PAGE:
Sexual assault is something all college students are familiar with. It’s not a disconnected statistic we can brush off but rather something that we’re intimately aware of — we pass by that “1 in 5” sign on our way to class every morning.
For Xavier students, we learn about sexual assault even before stepping on campus through the Think About It! program, during Manresa when XSASA hands out free fridge magnets and then again when one of our friends comes knocking on our door at 3 a.m. asking for our help.
To students, it’s hard to deny the truth of sexual assault and even more difficult to accuse survivors of lying to us about such a traumatic issue. Yet in the case of allegations made against Judge Brett Kavanaugh by Dr. Christine Ford, it becomes impossible to avoid the violent balancing act of choosing between “him or her.”
To believe her is an affront to the current political institutions. Both President Donald Trump and the Republican Party are pushing for the Kavanaugh nomination while claiming that the Democratic Party is using Dr. Ford’s allegation as a political tool. To believe her is to consider that perhaps our government is blind, either through ignorance or disregard, to an underlying culture in which predatory behavior is tolerated and rewarded.
But to believe him is to degrade the faith and trust sexual assault survivors place in us when they come to seek support. To believe him is to tell survivors that they will not be believed, and they shouldn’t speak out at all. If we choose to reject the allegations made by Dr. Ford, her memory will stand as a monument to survivors, warning them of the dangers that occur if they choose to speak out against their assailants.
This decision between “him or her” is a decision we are forced to make. Regardless of our familiarity with those involved, we shouldn’t let our biases misguide us. And if we are able to put a face to both the survivor and the assailant, it shouldn’t affect our attitudes toward the severity of the allegations. We cannot elevate our assumptions and opinions of the individuals involved to the same significance as the allegation — because we are not the victim.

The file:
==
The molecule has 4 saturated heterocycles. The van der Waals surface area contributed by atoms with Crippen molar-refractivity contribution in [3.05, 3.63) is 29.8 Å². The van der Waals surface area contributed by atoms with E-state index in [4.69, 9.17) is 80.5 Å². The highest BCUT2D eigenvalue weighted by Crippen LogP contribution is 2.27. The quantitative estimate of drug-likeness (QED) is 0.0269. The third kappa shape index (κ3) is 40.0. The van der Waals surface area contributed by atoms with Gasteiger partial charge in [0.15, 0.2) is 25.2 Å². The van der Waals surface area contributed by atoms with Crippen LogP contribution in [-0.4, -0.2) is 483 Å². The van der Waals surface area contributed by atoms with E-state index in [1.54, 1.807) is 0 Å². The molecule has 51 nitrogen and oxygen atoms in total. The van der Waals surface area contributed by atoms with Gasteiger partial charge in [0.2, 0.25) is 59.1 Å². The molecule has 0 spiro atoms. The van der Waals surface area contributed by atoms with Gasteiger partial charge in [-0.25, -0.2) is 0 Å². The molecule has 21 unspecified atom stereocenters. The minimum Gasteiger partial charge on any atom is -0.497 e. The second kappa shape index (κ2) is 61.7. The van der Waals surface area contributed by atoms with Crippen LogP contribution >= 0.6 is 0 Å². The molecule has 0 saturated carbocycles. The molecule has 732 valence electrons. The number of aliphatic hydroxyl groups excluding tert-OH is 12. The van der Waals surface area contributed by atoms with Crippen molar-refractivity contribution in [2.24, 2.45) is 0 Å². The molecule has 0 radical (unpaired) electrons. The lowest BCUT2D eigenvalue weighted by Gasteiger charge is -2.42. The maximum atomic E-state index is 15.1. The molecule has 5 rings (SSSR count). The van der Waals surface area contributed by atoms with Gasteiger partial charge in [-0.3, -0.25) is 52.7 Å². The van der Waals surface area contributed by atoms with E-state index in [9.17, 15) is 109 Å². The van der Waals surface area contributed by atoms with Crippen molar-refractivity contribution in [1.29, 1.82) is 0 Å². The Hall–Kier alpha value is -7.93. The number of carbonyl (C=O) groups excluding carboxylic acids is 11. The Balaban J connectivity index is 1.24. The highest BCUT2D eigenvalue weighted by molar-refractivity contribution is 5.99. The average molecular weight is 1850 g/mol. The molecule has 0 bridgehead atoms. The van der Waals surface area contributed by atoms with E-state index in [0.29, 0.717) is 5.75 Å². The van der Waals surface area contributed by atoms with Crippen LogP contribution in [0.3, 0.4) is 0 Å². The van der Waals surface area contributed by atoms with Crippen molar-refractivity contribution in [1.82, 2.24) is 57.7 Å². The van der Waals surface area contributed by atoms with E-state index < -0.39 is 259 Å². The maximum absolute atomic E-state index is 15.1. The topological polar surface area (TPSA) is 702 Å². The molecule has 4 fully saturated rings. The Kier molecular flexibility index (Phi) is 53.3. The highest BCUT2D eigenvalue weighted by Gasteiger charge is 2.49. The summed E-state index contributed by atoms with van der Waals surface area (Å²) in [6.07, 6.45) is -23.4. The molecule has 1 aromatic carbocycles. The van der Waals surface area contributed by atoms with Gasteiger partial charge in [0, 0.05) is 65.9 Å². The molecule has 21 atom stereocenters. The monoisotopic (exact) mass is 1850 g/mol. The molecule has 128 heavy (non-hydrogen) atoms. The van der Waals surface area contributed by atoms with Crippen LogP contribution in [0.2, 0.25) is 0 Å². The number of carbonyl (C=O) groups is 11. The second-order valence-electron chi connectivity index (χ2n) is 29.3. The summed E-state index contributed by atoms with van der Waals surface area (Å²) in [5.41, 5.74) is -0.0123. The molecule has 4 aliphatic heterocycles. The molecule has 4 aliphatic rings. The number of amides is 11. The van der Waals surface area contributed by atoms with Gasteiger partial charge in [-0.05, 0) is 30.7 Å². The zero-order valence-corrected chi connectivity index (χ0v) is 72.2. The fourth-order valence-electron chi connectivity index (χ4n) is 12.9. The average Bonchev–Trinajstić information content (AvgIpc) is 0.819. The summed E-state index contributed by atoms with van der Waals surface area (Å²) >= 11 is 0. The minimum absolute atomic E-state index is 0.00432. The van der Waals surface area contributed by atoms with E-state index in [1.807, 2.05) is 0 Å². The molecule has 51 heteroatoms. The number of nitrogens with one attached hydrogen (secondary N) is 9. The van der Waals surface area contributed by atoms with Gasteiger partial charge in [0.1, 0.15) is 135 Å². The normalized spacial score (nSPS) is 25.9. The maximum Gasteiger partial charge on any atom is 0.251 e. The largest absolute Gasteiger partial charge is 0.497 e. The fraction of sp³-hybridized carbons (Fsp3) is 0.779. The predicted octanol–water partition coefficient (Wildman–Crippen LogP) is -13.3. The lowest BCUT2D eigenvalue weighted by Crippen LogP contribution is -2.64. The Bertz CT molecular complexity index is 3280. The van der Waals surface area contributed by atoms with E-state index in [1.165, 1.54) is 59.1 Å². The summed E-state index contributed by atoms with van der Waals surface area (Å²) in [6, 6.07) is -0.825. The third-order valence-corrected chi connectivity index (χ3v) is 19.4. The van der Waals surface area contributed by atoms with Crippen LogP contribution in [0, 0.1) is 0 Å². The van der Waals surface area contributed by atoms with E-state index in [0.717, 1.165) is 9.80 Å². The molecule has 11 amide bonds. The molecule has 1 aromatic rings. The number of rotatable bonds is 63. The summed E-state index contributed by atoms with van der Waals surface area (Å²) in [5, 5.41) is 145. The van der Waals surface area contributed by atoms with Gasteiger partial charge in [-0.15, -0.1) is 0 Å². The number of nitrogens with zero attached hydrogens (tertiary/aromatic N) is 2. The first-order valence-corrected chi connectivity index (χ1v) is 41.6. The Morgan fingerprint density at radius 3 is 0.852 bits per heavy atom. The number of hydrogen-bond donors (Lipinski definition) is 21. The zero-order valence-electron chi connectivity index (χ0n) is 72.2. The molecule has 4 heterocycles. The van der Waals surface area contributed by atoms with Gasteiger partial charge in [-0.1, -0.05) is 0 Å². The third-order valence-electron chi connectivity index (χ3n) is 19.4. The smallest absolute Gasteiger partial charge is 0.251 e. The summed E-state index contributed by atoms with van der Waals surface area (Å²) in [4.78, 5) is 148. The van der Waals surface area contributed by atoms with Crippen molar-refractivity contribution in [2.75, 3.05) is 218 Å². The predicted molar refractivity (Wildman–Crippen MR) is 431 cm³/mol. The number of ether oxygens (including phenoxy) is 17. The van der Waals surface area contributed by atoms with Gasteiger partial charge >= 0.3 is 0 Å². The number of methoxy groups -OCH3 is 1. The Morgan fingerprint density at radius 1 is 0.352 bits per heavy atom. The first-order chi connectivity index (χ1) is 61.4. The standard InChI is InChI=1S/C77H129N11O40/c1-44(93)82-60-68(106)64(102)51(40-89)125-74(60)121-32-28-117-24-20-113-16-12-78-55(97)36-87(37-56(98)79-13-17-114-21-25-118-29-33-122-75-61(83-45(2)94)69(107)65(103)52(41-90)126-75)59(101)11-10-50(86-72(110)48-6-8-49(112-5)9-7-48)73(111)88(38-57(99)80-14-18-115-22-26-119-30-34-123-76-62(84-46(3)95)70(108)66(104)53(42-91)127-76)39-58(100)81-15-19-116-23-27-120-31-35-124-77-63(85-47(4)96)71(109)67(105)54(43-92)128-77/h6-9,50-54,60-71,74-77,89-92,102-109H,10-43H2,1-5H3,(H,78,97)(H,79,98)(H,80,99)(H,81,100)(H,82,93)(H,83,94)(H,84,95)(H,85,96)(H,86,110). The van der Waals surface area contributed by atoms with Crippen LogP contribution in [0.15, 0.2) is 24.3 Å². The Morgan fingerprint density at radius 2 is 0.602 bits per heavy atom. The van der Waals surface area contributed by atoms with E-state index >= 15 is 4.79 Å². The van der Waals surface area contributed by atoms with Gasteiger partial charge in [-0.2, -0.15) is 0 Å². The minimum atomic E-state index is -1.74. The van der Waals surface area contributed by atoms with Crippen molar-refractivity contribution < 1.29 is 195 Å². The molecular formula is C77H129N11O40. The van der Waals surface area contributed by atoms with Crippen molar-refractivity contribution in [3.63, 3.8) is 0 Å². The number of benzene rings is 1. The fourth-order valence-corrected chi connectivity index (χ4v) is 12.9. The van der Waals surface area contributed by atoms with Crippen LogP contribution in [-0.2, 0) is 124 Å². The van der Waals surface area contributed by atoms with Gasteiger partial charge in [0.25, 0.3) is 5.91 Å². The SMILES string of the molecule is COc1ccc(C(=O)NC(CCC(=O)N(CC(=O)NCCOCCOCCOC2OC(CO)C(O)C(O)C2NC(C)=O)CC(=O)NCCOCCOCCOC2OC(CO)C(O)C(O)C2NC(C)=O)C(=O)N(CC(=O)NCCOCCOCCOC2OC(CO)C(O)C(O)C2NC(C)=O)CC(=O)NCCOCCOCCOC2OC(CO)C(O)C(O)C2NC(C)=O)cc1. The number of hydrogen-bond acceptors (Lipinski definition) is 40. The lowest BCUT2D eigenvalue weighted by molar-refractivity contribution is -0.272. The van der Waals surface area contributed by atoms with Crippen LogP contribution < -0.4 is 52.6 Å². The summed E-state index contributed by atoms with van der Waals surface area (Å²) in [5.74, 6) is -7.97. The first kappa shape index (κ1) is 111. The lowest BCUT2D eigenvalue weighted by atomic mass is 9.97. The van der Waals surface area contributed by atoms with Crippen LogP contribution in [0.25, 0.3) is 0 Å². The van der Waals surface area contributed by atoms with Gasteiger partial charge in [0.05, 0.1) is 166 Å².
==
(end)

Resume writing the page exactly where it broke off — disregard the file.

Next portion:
To believe that we are in any position to doubt the victim is to act as judge, jury and executioner. When a survivor risks confronting their assailant, they risk judgement and insult. They risk not being believed. But they face that risk head on, and they look to the rest of society with the hope of seeing compassion and support.
That’s the trust that survivors rely upon. To deny them the opportunity to seek justice because we feel entitled to our opinions about the matter, especially because we most likely know little to nothing of the situation, is immoral.
To shame them for having the courage to speak out is a breach of trust that the American people cannot afford. Yet in the past few weeks we have witnessed our president, a supposed paragon of American virtue, provoke this toxic mindset among the American populace.
This behavior is recklessly incompatible with American virtue. To shame Dr. Ford for coming forward, and to accuse her of politicizing her experience, is to perilously shame all survivors of sexual assault.
I reject this. Instead, I choose to forgo my entitlement about such matters because I am not in a position to accurately judge such situations. The best I can do is to support those around me by choosing to believe in them.
By accepting that my opinion is meaningless in relation to the true gravity of such matters, I can enable myself to truly provide the compassion required of me.
John Vargas is a first-year English and philosophy double major. He is a guest writer for the Newswire from Riverside, Calif.